Michigan is faced with a serious issue: Children are not reading as well as they should be by the end of third grade, and the results will affect the long-term growth and economic development of our state.
The newly released 2014 KIDS COUNT Data Book brings attention to national and state-level data on the well-being of children. Michigan ranks 38th in the education domain in this year’s report, with 69 percent of fourth graders below reading proficiency.
Language and literacy development begins long before a child walks through a classroom door in kindergarten or preschool. It is during the first three years of life that the brain undergoes its most dramatic growth and children begin to acquire the language skills needed to be successful in school.
While Michigan has made great strides in improving access for at-risk 4-year-olds to high quality preschool through the Great Start Readiness Program, and is working toward quality improvements in child care with the Great Start to Quality initiative, Michigan’s child care program is grossly underfunded, creating a gap that is hard to bridge. Rates are so low that many families can’t afford high quality care, and it is difficult to attract and retain high quality providers.
Children in low-income and African-American and Hispanic communities are disproportionately affected. We know a quarter of Michigan’s children live in poverty with much higher rates for children of color. More than half of African-American and more than a third of Hispanic children live in poverty. Many of these children are likely to be exposed to fewer words and be behind in literacy skills, so they arrive at school already disadvantaged and busy trying to catch up.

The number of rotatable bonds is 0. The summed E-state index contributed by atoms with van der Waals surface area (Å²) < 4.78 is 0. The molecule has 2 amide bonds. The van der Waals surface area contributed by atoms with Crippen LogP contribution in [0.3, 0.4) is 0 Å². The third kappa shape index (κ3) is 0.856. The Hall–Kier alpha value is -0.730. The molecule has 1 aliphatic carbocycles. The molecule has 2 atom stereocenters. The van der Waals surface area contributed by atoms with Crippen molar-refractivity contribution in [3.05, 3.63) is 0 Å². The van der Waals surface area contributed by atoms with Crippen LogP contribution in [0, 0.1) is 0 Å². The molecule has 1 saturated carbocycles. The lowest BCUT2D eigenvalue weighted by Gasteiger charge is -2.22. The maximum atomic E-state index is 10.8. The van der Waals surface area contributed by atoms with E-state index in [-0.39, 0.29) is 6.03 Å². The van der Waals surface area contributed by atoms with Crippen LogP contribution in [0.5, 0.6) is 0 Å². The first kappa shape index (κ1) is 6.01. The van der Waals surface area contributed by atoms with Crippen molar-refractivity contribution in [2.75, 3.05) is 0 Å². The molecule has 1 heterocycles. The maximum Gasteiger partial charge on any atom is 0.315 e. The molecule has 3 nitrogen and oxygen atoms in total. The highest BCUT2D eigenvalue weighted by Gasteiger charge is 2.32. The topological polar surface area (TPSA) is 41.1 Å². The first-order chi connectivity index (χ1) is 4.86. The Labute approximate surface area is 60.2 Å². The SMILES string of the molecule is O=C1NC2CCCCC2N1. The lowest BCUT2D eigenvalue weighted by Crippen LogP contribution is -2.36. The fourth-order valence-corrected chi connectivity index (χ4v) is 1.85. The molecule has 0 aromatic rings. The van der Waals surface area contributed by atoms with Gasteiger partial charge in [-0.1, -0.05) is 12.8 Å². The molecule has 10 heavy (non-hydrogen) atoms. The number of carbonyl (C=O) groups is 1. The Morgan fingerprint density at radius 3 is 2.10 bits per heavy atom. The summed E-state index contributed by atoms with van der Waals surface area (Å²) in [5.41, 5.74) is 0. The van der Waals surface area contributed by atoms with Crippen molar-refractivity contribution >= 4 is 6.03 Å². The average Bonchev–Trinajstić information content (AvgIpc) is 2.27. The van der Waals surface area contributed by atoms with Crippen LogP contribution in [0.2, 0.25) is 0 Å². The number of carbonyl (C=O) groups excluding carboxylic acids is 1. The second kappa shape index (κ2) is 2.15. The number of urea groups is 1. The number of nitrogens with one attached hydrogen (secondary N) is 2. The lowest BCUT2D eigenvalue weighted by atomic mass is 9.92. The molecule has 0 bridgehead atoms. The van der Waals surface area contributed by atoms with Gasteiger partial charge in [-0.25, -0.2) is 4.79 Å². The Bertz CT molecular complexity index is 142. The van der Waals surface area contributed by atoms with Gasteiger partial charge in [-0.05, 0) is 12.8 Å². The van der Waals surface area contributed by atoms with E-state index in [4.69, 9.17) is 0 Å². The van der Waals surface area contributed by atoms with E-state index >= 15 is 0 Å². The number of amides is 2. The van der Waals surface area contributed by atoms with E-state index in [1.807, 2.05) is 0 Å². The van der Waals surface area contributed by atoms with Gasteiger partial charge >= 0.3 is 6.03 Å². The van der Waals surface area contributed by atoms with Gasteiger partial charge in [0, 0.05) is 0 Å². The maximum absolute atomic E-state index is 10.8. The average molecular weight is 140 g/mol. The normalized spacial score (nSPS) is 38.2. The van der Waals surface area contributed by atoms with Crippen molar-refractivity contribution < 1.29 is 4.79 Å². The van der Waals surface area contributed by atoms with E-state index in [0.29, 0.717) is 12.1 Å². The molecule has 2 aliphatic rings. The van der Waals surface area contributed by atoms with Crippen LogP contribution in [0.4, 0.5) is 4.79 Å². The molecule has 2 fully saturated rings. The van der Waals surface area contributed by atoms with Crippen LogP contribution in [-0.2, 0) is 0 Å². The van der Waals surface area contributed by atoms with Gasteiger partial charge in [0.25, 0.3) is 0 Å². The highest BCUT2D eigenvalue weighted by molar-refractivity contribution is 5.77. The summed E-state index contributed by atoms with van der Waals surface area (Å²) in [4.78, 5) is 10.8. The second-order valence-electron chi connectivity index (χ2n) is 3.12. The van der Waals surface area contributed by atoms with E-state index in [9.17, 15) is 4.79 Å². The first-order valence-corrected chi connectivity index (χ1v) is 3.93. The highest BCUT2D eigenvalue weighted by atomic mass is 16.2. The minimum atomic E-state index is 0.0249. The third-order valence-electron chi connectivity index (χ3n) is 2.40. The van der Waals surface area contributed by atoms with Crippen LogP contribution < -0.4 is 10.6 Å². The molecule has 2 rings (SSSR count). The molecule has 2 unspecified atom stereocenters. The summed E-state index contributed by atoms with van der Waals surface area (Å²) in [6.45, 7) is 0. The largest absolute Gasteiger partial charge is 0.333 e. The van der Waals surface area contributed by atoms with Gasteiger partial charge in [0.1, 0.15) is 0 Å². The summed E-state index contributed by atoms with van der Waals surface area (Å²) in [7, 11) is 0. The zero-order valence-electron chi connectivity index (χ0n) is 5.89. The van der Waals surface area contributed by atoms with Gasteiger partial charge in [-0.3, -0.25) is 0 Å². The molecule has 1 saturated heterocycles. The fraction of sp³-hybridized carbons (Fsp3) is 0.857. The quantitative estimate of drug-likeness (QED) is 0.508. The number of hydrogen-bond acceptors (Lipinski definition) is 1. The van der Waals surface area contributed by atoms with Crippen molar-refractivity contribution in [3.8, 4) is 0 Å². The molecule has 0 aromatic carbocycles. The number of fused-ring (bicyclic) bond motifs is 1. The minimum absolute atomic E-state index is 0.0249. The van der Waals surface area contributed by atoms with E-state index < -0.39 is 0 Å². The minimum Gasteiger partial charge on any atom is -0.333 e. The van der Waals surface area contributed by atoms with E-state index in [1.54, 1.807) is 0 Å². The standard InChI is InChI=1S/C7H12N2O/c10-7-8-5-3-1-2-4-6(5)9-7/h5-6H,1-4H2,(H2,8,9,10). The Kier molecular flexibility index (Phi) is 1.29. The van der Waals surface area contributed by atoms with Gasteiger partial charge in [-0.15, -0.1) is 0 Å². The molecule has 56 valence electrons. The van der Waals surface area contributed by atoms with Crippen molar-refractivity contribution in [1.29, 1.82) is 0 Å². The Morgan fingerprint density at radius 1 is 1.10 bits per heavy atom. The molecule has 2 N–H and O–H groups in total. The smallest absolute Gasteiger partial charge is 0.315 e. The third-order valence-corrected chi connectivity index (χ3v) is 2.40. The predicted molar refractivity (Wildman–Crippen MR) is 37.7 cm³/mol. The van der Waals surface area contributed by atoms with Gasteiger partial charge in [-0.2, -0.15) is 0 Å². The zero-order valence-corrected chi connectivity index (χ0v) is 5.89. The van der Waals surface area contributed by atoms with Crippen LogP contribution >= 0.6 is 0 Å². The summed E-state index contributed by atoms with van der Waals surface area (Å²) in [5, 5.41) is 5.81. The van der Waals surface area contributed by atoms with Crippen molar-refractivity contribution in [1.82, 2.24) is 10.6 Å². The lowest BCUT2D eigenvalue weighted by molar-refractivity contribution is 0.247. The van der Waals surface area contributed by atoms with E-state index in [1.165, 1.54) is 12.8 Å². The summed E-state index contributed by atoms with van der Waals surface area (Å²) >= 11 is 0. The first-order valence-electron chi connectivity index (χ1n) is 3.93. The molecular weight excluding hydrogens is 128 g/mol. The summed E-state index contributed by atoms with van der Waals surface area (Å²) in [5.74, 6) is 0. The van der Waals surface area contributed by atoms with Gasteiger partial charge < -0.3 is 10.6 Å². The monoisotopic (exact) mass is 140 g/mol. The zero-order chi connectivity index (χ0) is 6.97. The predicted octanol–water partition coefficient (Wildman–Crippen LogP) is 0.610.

We must work to provide other well-financed supportive initiatives such as intensive summer reading camps, tutoring, smaller classes and reading specialists for the children who need it, to see an increase in academic successes. This is how we can directly address the barriers to learning.
By addressing these learning barriers for low-income children, we can help increase reading proficiency so that more kids can become economically secure as adults, in turn, transforming education and the economy in our state.
Some states have held third graders back if they do not demonstrate proficiency in reading, making them repeat. But holding kids back doesn’t help them (why repeat what they already failed?), nor is it a cost-effective solution for the state. We must intervene long before children reach the third grade by investing in parent education and literacy, improving the quality of child care – especially for infants and toddlers – and making sure caregivers have the skills to foster early literacy.
By doing so, we equip Michigan’s children with what they need to succeed, as mastering reading by 4th grade is a critical factor in determining a child’s success later in school and life. Michigan’s children are its future … it’s time we start to think of how to support them where and when they need the support.